Chaouat A, Savale L, Chouaid C, et al. Role for interleukin-6 in COPD-related pulmonary hypertension. Chest. 2009;1363:678-687. [CrossRef] [PubMed]
 
Bhowmik A, Seemungal TA, Sapsford RJ, Wedzicha JA. Relation of sputum inflammatory markers to symptoms and lung function changes in COPD exacerbations. Thorax. 2000;552:114-120. [CrossRef] [PubMed]
 
Leuchte HH, Neurohr C, Baumgartner R, et al. Brain natriuretic peptide and exercise capacity in lung fibrosis and pulmonary hypertension. Am J Respir Crit Care Med. 2004;1704:360-365. [CrossRef] [PubMed]
 
Hunninghake GM, Cho MH, Tesfaigzi Y, et al. MMP12, lung function, and COPD in high-risk populations. N Engl J Med. 2009;36127:2599-2608. [CrossRef] [PubMed]
 
Duong-Quy S, Dao P, Hua-Huy T, et al. Role of Rho-kinase pathway in ET-1-induced vasoconstriction in pulmonary artery of chronic obstructive pulmonary disease (COPD).Accessed February 19, 2010 Abstract presented at: European Respiratory Society Annual Congress; September 12-16 2009; Vienna, Austria.http://www.ersnet.org/learning_resources_player/abstract_print_09/main_frameset.htm.
 
Yende S, Waterer GW, Tolley EA, et al. Inflammatory markers are associated with ventilatory limitation and muscle dysfunction in obstructive lung disease in well functioning elderly subjects. Thorax. 2006;611:10-16. [CrossRef] [PubMed]
 

Figures

Tables

References

Chaouat A, Savale L, Chouaid C, et al. Role for interleukin-6 in COPD-related pulmonary hypertension. Chest. 2009;1363:678-687. [CrossRef] [PubMed]
 
Bhowmik A, Seemungal TA, Sapsford RJ, Wedzicha JA. Relation of sputum inflammatory markers to symptoms and lung function changes in COPD exacerbations. Thorax. 2000;552:114-120. [CrossRef] [PubMed]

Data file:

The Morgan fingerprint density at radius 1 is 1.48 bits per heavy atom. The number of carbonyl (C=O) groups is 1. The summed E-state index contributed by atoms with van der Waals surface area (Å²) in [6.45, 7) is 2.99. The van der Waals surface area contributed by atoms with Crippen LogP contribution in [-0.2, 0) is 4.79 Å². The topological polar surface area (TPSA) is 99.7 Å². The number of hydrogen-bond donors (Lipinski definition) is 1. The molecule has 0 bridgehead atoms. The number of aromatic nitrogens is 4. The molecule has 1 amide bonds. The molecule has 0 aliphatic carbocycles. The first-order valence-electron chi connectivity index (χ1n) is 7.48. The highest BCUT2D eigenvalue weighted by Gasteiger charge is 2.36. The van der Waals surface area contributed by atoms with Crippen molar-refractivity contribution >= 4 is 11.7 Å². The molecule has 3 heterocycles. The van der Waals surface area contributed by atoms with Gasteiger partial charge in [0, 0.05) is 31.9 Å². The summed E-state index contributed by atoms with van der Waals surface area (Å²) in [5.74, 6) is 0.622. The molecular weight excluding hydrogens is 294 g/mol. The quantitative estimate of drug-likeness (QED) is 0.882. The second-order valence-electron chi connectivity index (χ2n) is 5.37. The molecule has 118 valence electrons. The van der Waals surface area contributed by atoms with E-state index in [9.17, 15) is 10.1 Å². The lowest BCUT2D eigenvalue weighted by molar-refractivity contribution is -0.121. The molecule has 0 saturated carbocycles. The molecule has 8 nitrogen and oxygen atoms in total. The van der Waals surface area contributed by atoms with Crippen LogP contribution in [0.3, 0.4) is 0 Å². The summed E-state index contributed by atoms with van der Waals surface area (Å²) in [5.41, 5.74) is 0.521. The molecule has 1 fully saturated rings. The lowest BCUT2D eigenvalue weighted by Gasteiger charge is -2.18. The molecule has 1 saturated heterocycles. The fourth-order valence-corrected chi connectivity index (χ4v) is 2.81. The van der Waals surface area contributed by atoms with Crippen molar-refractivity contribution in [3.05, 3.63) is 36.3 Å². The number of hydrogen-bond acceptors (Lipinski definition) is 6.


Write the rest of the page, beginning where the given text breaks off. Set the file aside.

Leuchte HH, Neurohr C, Baumgartner R, et al. Brain natriuretic peptide and exercise capacity in lung fibrosis and pulmonary hypertension. Am J Respir Crit Care Med. 2004;1704:360-365. [CrossRef] [PubMed]
 
Hunninghake GM, Cho MH, Tesfaigzi Y, et al. MMP12, lung function, and COPD in high-risk populations. N Engl J Med. 2009;36127:2599-2608. [CrossRef] [PubMed]
 
Duong-Quy S, Dao P, Hua-Huy T, et al. Role of Rho-kinase pathway in ET-1-induced vasoconstriction in pulmonary artery of chronic obstructive pulmonary disease (COPD).Accessed February 19, 2010 Abstract presented at: European Respiratory Society Annual Congress; September 12-16 2009; Vienna, Austria.http://www.ersnet.org/learning_resources_player/abstract_print_09/main_frameset.htm.
 
Yende S, Waterer GW, Tolley EA, et al. Inflammatory markers are associated with ventilatory limitation and muscle dysfunction in obstructive lung disease in well functioning elderly subjects. Thorax. 2006;611:10-16. [CrossRef] [PubMed]
 
NOTE:
Citing articles are presented as examples only. In non-demo SCM6 implementation, integration with CrossRef’s "Cited By" API will populate this tab (http://www.crossref.org/citedby.html).

Some tools below are only available to our subscribers or users with an online account.

Related Content

Customize your page view by dragging & repositioning the boxes below.

  • CHEST Journal
    Print ISSN: 0012-3692
    Online ISSN: 1931-3543